When you’re on Safari in South Africa, you want and expect to see the big charismatic animals, especially big cats like lions and leopards.Unlike Africa’s other iconic spotted cat, the leopard prefers a well-timed ambush to a speedy chase. And the sit-and-wait strategy plays out perfectly for this lurking predator in South Africa’s Kruger National Park.
Imagine having to wait hours! A leopard’s ability to be composed during a hunt is impressive. The lead-up to the final ambush can take the entire night!
Leopards stalk with steady precision, slowly pacing with paws down so as to not make any sound. Then, when the time is perfect, they propel fiercely forward and nab their prey. In a world where we get impatient because logging into our PCs takes a whopping 6 seconds, we could probably learn to not let it get to us so much.
Knowing it can outrun a buck, it still waits for a vulnerable and injured animal so it will have a higher probability of being successful with its catch.
Leopards will often hoist prey in trees as a means of avoiding other predators from stealing it. Owing to the incredibly arboreal nature of leopards, they function very effectively on the ground as well as in trees.
What about us? Does the virtue of patience still exist in our society, or in your company, or are you looking for a quick fix? To have patience means to be calm, to have self-control and to be able to tolerate delay. In our ‘thirty-different-directions-at-once’ society, patience have been replaced with impatience and speed is the new master.
The problem with patience is it isn’t a static definition (despite the dictionary telling you to quietly and steadily persevere as you wait for more details). It always changes relative to what you are working against. If you try to force patience to be at some standard pace, you will fail most of the time. If you decide to learn patience in a vacuum, on your own, you ignore paying attention to what’s around you. You will always be out of sync and feel impatient.
People think patience is the goal; it isn’t, rather it’s a style and tool in how we connect to the world around us. People think to be patient is letting the world catch up to you. But being patient is allowing yourself to catch up to the world, and at times you do need to move quickly to keep up.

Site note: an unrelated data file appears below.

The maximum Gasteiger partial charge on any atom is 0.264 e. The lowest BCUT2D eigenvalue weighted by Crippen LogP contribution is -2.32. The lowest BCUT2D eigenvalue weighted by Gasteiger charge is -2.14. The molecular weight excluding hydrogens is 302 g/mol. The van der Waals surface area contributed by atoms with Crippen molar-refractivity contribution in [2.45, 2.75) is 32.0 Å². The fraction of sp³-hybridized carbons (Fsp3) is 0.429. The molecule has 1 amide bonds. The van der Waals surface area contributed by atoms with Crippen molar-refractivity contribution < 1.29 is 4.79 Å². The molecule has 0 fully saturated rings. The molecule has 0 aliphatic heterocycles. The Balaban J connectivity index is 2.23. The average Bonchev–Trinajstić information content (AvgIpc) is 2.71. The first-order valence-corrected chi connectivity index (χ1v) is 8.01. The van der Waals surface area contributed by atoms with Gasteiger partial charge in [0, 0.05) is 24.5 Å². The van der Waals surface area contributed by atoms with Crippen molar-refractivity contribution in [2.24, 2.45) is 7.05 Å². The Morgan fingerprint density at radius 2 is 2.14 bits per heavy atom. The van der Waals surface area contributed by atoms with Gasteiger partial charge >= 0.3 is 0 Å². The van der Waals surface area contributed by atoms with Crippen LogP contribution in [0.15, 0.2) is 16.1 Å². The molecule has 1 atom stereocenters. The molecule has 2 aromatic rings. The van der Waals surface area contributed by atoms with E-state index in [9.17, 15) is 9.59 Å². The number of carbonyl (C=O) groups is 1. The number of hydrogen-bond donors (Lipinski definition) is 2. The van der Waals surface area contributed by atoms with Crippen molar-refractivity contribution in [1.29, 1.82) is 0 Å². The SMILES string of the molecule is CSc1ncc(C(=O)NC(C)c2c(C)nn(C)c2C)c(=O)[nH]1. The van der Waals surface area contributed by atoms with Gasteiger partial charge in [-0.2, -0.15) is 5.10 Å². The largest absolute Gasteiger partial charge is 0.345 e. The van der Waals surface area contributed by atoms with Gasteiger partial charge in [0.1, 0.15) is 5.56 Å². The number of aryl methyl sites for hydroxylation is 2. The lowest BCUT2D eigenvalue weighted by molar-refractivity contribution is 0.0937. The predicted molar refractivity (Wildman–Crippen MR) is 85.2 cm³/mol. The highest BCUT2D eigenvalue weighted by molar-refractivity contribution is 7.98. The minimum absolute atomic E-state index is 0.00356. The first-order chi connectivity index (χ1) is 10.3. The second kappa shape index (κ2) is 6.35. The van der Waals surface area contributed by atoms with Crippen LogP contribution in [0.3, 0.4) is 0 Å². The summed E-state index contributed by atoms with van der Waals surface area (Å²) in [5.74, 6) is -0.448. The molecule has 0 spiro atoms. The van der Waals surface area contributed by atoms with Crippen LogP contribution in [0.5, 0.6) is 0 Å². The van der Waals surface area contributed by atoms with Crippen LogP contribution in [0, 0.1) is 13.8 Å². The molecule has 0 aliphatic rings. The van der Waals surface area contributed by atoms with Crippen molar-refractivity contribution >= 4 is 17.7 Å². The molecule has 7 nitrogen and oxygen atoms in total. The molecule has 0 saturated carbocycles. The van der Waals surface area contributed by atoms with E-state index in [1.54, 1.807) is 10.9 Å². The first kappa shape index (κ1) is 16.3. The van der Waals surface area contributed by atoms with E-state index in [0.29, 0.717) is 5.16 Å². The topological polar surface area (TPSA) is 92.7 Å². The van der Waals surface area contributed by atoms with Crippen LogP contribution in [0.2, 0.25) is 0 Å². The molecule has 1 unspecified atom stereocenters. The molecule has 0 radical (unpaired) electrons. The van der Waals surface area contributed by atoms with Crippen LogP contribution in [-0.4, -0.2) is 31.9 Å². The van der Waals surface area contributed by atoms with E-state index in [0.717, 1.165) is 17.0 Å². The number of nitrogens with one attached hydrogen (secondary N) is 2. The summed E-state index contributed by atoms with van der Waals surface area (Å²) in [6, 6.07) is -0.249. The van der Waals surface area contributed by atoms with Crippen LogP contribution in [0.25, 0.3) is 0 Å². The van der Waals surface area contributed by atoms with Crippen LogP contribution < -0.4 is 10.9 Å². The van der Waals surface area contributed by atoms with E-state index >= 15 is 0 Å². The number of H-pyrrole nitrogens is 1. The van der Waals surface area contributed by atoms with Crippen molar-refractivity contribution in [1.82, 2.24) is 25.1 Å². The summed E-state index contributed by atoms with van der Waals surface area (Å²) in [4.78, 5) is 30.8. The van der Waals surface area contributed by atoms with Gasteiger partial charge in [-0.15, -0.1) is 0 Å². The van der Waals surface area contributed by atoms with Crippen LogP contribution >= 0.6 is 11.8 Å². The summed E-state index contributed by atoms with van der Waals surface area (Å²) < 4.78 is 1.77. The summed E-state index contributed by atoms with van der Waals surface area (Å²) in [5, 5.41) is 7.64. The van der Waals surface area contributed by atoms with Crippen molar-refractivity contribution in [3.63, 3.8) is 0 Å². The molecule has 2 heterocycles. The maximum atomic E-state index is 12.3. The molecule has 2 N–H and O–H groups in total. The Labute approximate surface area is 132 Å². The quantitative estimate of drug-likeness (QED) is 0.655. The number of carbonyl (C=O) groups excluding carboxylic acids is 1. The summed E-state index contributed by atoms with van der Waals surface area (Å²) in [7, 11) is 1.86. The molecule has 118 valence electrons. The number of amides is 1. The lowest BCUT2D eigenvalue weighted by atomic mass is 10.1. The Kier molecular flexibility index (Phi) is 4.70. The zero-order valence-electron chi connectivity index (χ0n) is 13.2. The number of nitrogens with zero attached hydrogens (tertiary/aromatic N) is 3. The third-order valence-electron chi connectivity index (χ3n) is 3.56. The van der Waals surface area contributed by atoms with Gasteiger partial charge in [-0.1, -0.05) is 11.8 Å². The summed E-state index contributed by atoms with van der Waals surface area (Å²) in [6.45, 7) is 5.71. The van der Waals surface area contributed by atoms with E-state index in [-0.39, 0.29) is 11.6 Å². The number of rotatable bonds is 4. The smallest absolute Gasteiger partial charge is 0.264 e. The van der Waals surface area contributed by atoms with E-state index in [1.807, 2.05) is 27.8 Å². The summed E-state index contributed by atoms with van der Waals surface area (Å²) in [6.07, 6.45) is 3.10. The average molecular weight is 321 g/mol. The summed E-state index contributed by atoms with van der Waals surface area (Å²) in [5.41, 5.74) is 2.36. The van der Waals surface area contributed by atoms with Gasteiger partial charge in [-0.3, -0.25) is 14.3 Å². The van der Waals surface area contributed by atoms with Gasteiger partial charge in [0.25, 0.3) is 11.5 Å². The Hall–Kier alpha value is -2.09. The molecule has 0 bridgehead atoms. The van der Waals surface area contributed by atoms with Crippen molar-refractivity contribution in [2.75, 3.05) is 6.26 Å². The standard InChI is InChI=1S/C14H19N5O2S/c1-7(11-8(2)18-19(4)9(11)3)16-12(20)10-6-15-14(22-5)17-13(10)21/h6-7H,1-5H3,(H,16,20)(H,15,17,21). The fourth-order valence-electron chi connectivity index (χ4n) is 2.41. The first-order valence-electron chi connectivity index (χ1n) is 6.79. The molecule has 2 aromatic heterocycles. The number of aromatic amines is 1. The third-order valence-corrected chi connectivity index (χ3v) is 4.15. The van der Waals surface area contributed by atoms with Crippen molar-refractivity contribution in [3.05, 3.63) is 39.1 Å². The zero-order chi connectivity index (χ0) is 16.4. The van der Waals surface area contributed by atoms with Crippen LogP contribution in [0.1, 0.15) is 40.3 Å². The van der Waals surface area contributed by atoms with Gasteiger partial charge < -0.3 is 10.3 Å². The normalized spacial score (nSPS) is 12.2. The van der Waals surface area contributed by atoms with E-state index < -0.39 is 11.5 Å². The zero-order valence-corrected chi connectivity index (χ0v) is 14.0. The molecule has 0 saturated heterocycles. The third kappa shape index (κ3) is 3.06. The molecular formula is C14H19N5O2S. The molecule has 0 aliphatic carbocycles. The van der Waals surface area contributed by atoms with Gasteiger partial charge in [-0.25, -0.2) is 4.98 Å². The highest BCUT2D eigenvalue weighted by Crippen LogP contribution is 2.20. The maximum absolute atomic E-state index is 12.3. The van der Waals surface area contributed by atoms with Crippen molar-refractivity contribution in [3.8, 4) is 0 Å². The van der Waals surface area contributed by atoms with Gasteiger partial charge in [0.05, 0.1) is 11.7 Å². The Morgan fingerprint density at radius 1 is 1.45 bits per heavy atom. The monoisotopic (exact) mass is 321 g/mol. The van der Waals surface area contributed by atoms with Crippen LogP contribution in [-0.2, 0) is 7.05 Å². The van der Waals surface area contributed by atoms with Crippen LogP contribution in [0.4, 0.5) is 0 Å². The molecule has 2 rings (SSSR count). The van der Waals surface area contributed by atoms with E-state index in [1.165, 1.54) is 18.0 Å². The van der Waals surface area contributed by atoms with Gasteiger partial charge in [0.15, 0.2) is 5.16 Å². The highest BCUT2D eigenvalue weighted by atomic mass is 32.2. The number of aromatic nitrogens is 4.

Learning how to pause is an important part of being patient. Pausing is not the same thing as waiting and Patience has nothing to do with waiting. Learn all about pacing: timing yourself to work with more than one process around you. Since the world around is shifting, changing and everyone is different: patience requires flexibility and timing. At times to go slowly to let everything come together, at times to move along with surety and allowing everything to catch up with you.
Hurrying through life at a blurred speed destroys not only our social connections but too often, our effectiveness. In addition sometimes we move at such a dizzying pace that we shoot past some very good opportunities. Living life and business at such dangerous speeds means we have no real time to look, observe, think and then act, like the leopard, at exactly the right time. Granted the thought of slowing down in such a frenetic world is not always that easy to manage but slowing down does not mean giving up or giving in. Rather slowing down is all about harnessing the power of patience in choosing the right time to strike – and when we act we certainly act quickly, if the leopard did not move quickly when it needed to it would not eat! If we do not move quickly when we believe that the right opportunity has presented itself we will not ‘catch’ the opportunity and reap the benefits of our patience.
Things take time. They take energy. They take trial & error.
Great achievements do not happen overnight, but happen in increments.
Great achievements are merely the overt manifestation of years of persistent hard work. The ‘overnight success’ merely represents the moment people actually stop & take notice of your hard work.
A masterpiece like War & Peace was written over 7 years.
Mozart’s famous compositions were only so great because of the hundreds composed before them, that few ever heard.
So remember the leopard. Remember ‘overnight success’ is a myth. Remember to persist. To stick to the learning process.